In 2010, a comprehensive systematic review was published that affirmed the successful implementation of GSF in primary care in many areas.16 In 2010/11, the National Primary Care Snapshot Audit,17 funded by the Department of Health, described current practice in over 500 practices in England, showing that about a quarter of patients who died were included on the register, 75% of these being cancer patients, but that those identified on the register received better coordinated care. So this affirmed the good building-blocks, but that there was still more to do—we call this the Foundation Level or Bronze stage of GSF.

In response, the GSF Centre developed two new programmes in 'Next Stage GSF'—the Gold and Silver programmes—to support practices to build on this good foundation and take the work to the next stage. In addition, the other GSF programmes developed for different settings and subjects, are becoming practical vehicles to improve care significantly for all—in care homes, hospitals, domiciliary care, and other settings. Taken together GSF programmes in different settings can work collaboratively, leading to better integrated, cross-boundary care.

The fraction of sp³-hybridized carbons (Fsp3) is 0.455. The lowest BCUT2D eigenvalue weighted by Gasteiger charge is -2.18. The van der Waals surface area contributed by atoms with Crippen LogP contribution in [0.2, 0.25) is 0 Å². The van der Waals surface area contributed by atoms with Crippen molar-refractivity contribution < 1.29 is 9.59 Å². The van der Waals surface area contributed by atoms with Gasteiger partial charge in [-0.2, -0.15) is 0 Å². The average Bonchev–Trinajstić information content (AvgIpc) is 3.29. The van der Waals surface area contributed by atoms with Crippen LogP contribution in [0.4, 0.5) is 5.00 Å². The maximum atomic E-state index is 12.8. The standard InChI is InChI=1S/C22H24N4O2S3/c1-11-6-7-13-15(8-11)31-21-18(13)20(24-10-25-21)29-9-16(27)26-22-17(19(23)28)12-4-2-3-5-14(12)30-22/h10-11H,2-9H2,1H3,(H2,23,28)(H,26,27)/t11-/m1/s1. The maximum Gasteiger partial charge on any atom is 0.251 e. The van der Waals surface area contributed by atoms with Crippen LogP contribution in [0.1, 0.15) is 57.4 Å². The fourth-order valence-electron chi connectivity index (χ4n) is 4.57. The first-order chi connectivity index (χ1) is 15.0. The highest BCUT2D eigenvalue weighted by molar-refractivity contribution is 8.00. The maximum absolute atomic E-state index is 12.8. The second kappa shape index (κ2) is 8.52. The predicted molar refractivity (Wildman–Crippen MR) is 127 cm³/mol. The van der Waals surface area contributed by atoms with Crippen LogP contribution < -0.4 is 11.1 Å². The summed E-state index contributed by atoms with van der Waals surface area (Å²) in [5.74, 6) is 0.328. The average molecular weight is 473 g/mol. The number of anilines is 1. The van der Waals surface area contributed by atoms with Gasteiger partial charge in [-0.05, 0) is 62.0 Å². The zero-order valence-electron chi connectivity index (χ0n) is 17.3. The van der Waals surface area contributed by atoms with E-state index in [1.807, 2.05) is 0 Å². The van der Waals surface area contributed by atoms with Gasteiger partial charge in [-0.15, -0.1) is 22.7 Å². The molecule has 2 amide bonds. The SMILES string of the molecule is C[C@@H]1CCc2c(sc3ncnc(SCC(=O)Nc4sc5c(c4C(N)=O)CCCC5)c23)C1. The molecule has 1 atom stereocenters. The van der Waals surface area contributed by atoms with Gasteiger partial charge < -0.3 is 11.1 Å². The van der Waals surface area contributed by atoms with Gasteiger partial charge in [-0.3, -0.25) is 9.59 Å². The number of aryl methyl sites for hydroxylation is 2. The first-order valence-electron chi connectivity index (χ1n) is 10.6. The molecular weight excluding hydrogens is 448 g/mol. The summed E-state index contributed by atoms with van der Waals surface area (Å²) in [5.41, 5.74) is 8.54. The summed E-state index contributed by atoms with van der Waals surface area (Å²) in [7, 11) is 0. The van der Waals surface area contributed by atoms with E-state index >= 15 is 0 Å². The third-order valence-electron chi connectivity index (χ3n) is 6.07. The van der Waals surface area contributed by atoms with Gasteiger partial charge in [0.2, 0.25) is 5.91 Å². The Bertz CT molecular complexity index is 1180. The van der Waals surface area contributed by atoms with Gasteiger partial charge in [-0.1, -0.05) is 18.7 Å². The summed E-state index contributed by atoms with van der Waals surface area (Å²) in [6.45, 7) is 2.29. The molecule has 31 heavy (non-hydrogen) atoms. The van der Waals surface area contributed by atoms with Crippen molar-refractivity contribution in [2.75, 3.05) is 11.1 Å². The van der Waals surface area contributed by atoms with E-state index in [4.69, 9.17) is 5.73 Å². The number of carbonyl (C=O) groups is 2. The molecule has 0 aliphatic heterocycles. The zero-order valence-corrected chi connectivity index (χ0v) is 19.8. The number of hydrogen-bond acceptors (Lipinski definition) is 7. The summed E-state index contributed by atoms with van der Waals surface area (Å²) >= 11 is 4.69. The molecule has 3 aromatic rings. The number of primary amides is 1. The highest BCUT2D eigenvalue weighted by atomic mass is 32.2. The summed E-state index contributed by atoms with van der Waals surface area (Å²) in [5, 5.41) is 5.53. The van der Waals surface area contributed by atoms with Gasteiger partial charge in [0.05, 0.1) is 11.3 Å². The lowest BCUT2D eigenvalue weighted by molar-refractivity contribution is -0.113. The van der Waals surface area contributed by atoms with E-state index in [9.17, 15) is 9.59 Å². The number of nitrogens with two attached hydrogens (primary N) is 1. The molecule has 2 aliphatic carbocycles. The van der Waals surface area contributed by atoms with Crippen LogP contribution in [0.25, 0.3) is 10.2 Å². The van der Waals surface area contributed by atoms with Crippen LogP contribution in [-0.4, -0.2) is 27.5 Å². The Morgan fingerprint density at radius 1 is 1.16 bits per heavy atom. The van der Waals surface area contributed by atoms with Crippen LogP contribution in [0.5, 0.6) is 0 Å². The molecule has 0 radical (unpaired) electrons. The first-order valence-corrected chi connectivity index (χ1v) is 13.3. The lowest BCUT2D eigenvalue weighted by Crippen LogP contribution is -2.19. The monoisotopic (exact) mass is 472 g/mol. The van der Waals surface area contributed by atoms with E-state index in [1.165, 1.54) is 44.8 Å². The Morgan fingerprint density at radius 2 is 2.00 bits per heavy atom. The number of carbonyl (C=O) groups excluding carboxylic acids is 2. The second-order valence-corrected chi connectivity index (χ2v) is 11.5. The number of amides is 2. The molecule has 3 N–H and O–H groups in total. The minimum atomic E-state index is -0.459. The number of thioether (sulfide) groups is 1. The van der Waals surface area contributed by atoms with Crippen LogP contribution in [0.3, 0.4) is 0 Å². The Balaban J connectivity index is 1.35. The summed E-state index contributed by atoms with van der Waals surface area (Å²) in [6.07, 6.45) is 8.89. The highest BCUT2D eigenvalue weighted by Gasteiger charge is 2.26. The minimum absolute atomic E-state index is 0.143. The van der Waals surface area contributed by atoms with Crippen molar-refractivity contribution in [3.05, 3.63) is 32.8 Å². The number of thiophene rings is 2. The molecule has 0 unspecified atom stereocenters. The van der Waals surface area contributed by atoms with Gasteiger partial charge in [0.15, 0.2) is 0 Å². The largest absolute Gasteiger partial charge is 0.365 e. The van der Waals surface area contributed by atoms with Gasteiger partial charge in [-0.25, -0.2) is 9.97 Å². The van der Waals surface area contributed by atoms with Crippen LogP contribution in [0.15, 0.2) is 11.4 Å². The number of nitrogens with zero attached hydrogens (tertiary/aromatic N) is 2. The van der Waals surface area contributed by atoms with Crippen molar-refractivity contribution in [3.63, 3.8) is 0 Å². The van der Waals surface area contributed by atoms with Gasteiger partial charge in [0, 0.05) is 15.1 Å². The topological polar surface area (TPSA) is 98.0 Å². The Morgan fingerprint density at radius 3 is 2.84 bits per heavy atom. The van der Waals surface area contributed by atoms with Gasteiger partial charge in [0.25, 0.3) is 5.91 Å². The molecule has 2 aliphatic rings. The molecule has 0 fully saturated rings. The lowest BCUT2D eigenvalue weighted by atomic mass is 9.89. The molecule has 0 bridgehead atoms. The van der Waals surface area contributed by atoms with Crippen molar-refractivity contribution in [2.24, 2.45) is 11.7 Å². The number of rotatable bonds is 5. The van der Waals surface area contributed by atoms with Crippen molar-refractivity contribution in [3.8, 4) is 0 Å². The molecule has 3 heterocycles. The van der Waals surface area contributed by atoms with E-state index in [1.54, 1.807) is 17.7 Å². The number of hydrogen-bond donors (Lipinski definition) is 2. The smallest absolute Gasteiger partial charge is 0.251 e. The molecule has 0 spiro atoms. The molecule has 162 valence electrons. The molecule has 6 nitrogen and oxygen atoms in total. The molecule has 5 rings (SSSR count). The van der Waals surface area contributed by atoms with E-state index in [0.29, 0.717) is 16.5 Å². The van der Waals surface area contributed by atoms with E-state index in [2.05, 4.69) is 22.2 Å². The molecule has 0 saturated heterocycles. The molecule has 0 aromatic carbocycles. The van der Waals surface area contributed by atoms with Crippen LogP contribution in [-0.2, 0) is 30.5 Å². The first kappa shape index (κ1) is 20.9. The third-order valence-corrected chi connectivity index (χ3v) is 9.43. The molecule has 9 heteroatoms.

The practice-based GSF programme 'Going for Gold'18 is a distance learning programme (with e-learning or DVD) used by hundreds of practices within their teams in six modular team meetings about a month apart over 6–9 months. It is important that the whole team is involved, as nurses, practice managers, receptionists, and ancillary staff can play a key role in the success of this work. Evaluations are included both to support progress and to measure change afterwards, in particular the Key Outcome Ratios, After Death Analysis, and Organisational Questionnaires demonstrating significant change over the programme.